It is not only the economic costs of women being forced out of the workplace or facing discrimination for becoming pregnant that are a problem, but the social and equality issues that arise. Women’s position in society has come on in leaps and bounds from the time when they were not able to vote, could not work once they were married, had to stay at home or had to defer to a man for every major decision made in their life – as late as the 1970s, women had to have a male guarantor for a mortgage. However, the specific issue of maternity discrimination highlights the fact that the position of women in our society is still tentative. There is still a long way to go.
Maternity discrimination holds us back from achieving that goal of an equal society. We need renewed vigour to tackle the problem, so that we can fully realise our country’s potential, with everyone having a fair chance in life and not having to face discrimination for being who they are. This time last year the EHRC and the Department for Business, Innovation and Skills published their findings on the prevalence and nature of maternity discrimination in our society, so that we could fully understand the scale of the problem, which was indeed damning.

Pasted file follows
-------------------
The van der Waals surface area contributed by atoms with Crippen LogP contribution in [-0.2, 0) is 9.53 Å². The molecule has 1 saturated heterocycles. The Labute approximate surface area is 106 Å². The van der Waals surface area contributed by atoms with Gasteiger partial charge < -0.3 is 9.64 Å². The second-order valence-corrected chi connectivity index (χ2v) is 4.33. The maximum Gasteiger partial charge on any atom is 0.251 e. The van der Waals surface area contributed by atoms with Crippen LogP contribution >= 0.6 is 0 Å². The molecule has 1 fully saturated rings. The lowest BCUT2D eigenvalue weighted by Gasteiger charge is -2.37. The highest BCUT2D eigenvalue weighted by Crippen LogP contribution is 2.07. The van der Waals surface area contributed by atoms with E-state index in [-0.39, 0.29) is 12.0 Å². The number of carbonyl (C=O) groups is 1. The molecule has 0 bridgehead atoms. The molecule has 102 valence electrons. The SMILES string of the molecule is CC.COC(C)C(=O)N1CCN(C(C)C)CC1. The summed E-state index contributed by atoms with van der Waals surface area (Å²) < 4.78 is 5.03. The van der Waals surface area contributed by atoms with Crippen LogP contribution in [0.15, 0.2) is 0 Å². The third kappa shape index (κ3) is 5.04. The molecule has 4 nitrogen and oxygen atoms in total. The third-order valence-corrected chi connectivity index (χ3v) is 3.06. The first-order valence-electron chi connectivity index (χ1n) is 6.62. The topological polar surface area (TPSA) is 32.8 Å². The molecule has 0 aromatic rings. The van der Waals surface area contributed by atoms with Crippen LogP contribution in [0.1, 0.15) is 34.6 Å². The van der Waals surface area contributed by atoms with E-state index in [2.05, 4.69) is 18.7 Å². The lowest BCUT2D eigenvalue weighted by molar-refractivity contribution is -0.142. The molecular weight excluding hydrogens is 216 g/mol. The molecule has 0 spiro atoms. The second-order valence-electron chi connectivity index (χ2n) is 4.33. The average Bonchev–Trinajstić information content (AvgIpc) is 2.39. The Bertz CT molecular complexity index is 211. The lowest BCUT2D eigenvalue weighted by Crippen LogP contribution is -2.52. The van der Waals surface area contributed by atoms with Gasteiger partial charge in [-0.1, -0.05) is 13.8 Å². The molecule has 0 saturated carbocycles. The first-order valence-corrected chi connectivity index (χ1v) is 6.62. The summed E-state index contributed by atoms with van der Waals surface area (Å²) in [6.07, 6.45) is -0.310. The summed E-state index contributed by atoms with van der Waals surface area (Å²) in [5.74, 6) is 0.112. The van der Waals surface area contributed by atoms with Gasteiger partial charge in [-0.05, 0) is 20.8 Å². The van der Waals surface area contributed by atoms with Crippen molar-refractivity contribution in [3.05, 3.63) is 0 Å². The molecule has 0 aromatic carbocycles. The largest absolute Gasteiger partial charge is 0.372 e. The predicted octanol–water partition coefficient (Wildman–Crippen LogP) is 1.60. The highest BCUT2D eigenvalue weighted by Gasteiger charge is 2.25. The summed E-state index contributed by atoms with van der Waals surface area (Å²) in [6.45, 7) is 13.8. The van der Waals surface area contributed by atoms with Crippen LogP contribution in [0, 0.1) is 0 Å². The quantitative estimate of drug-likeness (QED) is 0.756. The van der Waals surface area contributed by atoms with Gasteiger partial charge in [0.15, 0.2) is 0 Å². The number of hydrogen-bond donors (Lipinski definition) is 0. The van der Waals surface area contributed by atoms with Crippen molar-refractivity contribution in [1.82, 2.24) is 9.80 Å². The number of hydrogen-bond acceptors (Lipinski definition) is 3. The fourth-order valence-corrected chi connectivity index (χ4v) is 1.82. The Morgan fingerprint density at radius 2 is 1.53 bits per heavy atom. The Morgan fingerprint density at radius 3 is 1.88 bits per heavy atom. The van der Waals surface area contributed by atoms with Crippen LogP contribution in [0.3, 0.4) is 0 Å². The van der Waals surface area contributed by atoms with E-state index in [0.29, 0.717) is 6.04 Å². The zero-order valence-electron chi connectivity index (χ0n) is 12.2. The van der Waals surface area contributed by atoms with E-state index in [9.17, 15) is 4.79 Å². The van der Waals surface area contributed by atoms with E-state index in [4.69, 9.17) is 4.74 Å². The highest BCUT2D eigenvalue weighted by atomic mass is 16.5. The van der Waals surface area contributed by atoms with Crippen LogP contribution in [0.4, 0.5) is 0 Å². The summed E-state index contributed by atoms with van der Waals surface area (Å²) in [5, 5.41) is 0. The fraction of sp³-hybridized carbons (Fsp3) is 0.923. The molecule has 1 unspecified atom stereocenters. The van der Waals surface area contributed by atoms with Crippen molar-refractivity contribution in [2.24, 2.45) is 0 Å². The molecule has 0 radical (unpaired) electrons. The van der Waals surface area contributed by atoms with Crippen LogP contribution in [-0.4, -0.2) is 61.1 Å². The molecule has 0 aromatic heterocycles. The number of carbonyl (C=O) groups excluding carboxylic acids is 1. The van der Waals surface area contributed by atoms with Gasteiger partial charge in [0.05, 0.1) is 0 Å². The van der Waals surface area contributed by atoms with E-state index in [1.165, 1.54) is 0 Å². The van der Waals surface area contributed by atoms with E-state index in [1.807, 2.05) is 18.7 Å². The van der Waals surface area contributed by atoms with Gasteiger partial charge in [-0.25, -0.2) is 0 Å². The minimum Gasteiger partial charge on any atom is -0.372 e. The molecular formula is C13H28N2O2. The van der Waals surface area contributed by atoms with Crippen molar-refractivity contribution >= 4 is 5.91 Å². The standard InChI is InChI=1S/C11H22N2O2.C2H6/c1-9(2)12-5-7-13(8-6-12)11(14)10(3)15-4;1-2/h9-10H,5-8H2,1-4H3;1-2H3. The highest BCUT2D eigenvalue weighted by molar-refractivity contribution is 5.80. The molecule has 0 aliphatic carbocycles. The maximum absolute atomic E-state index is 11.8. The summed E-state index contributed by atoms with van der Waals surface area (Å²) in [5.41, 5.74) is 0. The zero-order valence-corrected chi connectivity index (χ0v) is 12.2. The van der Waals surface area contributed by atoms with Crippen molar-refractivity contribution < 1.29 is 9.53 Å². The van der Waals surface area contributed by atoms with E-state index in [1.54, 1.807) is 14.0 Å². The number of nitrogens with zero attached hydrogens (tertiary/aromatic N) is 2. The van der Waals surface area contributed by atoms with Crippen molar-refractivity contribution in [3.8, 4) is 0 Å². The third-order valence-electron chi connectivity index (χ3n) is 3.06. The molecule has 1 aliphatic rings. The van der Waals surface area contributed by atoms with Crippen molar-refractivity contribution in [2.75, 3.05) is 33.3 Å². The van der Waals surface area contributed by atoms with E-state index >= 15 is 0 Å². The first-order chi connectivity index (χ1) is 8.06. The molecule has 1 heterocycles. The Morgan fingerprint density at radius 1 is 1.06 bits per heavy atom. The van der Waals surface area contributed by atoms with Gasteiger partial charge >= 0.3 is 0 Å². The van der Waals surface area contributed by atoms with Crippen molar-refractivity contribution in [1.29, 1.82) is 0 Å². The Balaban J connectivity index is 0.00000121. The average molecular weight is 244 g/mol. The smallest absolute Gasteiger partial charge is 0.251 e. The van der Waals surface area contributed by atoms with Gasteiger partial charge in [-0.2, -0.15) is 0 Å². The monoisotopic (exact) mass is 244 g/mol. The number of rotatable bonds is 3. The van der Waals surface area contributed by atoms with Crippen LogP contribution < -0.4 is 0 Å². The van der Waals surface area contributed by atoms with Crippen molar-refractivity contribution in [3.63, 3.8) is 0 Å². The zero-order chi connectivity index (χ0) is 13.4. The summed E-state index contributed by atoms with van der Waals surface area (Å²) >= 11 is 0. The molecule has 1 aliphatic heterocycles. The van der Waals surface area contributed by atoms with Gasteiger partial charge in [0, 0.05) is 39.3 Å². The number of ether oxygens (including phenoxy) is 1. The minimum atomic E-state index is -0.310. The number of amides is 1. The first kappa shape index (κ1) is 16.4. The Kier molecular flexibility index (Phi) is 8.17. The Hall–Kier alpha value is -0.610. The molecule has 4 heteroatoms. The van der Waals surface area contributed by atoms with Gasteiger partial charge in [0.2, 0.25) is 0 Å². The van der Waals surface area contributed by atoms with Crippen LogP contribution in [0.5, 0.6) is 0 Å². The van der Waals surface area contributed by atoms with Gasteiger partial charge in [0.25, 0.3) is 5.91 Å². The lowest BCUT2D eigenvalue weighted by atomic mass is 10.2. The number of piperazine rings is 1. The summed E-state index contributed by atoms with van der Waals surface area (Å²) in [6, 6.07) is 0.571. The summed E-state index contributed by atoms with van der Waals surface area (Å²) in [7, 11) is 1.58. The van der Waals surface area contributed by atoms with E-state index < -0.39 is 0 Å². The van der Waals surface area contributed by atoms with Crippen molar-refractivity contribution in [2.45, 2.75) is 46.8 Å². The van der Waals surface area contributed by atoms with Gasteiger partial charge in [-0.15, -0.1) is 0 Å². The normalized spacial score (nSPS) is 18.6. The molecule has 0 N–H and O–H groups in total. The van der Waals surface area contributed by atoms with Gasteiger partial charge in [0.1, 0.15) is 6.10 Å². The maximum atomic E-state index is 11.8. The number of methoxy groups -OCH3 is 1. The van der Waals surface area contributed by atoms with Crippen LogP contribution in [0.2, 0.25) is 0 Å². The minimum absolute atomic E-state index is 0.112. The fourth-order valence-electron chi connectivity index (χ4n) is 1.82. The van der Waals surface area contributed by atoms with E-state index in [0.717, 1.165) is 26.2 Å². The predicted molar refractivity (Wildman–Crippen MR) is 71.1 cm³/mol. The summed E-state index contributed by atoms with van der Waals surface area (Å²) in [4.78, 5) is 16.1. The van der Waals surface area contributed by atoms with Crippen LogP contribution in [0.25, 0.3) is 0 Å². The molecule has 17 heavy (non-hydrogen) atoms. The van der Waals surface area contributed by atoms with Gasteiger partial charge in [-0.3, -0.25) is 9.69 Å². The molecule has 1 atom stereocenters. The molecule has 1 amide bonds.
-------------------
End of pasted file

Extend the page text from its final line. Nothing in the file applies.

The research showed that, of the women surveyed, “77 per cent… had a negative or possibly discriminatory experience during pregnancy; maternity leave; and on their return from maternity leave.”
Such experiences included facing harassment or negative comments related to their pregnancy, struggling to secure flexible working from their employer to manage the demands of pregnancy and subsequent childcare, or, for 9 per cent of women, feeling that they had to leave their job because they were being treated poorly or unfairly.
What women are documented as facing because of pregnancy and impending motherhood is worrying and deeply shocking. Even case studies from Maternity Action’s helpline have documented these shameful occurrences. One woman became so stressed with her working environment, where she was being singled out by her manager and treated appallingly, that she was signed off sick with stress before her maternity leave had even begun. When someone is pregnant, stress is the last thing she needs. She is told to have a calm and radiant time, which was hardly the case for that mother. No woman should face such hurdles in life or feel pressured into choosing between having children or having a career that progresses at the same rate as the careers of their male counterparts.